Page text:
"You can, indeed, when the arrow lights point downward on somebody's head."
Meantime the subject of the arrest was being canvassed in every different form.
"What think you, Danglars," said one of the party, turning towards him, "of this event?"
"Why," replied he, "I think it just possible Dantes may have been detected with some trifling article on board ship considered here as contraband."
"But how could he have done so without your knowledge, Danglars, since you are the ship's supercargo?"
"Why, as for that, I could only know what I was told respecting the merchandise with which the vessel was laden. I know she was loaded with cotton, and that she took in her freight at Alexandria from Pastret's warehouse, and at Smyrna from Pascal's; that is all I was obliged to know, and I beg I may not be asked for any further particulars."
"Now I recollect," said the afflicted old father; "my poor boy told me yesterday he had got a small case of coffee, and another of tobacco for me!"
"There, you see," exclaimed Danglars. "Now the mischief is out; depend upon it the custom-house people went rummaging about the ship in our absence, and discovered poor Dantes' hidden treasures."
Mercedes, however, paid no heed to this explanation of her lover's arrest. Her grief, which she had hitherto tried to restrain, now burst out in a violent fit of hysterical sobbing.
"Come, come," said the old man, "be comforted, my poor child; there is still hope!"
"Hope!" repeated Danglars.
"Hope!" faintly murmured Fernand, but the word seemed to die away on his pale agitated lips, and a convulsive spasm passed over his countenance.
"Good news! good news!" shouted forth one of the party stationed in the balcony on the lookout. "Here comes M. Morrel back. No doubt, now, we shall hear that our friend is released!"
Mercedes and the old man rushed to meet the shipowner and greeted him at the door. He was very pale.
"What news?" exclaimed a general burst of voices.
"Alas, my friends," replied M. Morrel, with a mournful shake of his head, "the thing has assumed a more serious aspect than I expected."
"Oh, indeed—indeed, sir, he is innocent!" sobbed forth Mercedes.
"That I believe!" answered M. Morrel; "but still he is charged"—
"With what?" inquired the elder Dantes.
"With being an agent of the Bonapartist faction!" Many of our readers may be able to recollect how formidable such an accusation became in the period at which our story is dated.
A despairing cry escaped the pale lips of Mercedes; the old man sank into a chair.
"Ah, Danglars!" whispered Caderousse, "you have deceived me—the trick you spoke of last night has been played; but I cannot suffer a poor old man or an innocent girl to die of grief through your fault. I am determined to tell them all about it."
"Be silent, you simpleton!" cried Danglars, grasping him by the arm, "or I will not answer even for your own safety. Who can tell whether Dantes be innocent or guilty? The vessel did touch at Elba, where he quitted it, and passed a whole day in the island. Now, should any letters or other documents of a compromising character be found upon him, will it not be taken for granted that all who uphold him are his accomplices?"
With the rapid instinct of selfishness, Caderousse readily perceived the solidity of this mode of reasoning; he gazed, doubtfully, wistfully, on Danglars, and then caution supplanted generosity.
"Suppose we wait a while, and see what comes of it," said he, casting a bewildered look on his companion.
"To be sure!" answered Danglars. "Let us wait, by all means. If he be innocent, of course he will be set at liberty; if guilty, why, it is no use involving ourselves in a conspiracy."
"Let us go, then. I cannot stay here any longer."
"With all my heart!" replied Danglars, pleased to find the other so tractable. "Let us take ourselves out of the way, and leave things for the present to take their course."
After their departure, Fernand, who had now again become the friend and protector of Mercedes, led the girl to her home, while the friends of Dantes conducted the now half-fainting man back to his abode.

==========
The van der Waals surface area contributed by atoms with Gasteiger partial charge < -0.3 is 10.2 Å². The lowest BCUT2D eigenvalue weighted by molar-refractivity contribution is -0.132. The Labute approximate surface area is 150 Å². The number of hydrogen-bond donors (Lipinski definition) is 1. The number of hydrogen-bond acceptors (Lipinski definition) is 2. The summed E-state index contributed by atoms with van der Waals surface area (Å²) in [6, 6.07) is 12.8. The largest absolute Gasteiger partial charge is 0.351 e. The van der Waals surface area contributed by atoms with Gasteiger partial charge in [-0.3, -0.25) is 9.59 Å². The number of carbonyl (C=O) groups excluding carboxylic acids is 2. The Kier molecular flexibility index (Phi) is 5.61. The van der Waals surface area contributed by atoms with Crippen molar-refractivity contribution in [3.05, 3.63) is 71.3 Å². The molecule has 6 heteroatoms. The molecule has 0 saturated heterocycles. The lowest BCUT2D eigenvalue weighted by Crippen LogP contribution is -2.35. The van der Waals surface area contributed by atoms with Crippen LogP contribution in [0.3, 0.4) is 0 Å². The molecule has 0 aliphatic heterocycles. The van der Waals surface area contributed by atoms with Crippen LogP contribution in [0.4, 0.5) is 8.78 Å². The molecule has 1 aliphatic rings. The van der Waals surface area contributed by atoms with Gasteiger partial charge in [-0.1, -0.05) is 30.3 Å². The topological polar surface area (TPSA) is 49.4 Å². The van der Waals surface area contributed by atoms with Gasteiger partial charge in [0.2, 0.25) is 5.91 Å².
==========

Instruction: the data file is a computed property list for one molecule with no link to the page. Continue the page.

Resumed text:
The rumor of Edmond's arrest as a Bonapartist agent was not slow in circulating throughout the city.
"Could you ever have credited such a thing, my dear Danglars?" asked M. Morrel, as, on his return to the port for the purpose of gleaning fresh tidings of Dantes, from M. de Villefort, the assistant procureur, he overtook his supercargo and Caderousse. "Could you have believed such a thing possible?"
"Why, you know I told you," replied Danglars, "that I considered the circumstance of his having anchored at the Island of Elba as a very suspicious circumstance."
"And did you mention these suspicions to any person beside myself?"
"Certainly not!" returned Danglars. Then added in a low whisper, "You understand that, on account of your uncle, M. Policar Morrel, who served under the other government, and who does not altogether conceal what he thinks on the subject, you are strongly suspected of regretting the abdication of Napoleon. I should have feared to injure both Edmond and yourself, had I divulged my own apprehensions to a soul. I am too well aware that though a subordinate, like myself, is bound to acquaint the shipowner with everything that occurs, there are many things he ought most carefully to conceal from all else."
"'Tis well, Danglars—'tis well!" replied M. Morrel. "You are a worthy fellow; and I had already thought of your interests in the event of poor Edmond having become captain of the Pharaon."
"Is it possible you were so kind?"
"Yes, indeed; I had previously inquired of Dantes what was his opinion of you, and if he should have any reluctance to continue you in your post, for somehow I have perceived a sort of coolness between you."
"And what was his reply?"
"That he certainly did think he had given you offence in an affair which he merely referred to without entering into particulars, but that whoever possessed the good opinion and confidence of the ship's owner would have his preference also."
"The hypocrite!" murmured Danglars.
"Poor Dantes!" said Caderousse. "No one can deny his being a noble-hearted young fellow."
"But meanwhile," continued M. Morrel, "here is the Pharaon without a captain."
"Oh," replied Danglars, "since we cannot leave this port for the next three months, let us hope that ere the expiration of that period Dantes will be set at liberty."
"No doubt; but in the meantime?"
"I am entirely at your service, M. Morrel," answered Danglars. "You know that I am as capable of managing a ship as the most experienced captain in the service; and it will be so far advantageous to you to accept my services, that upon Edmond's release from prison no further change will be requisite on board the Pharaon than for Dantes and myself each to resume our respective posts."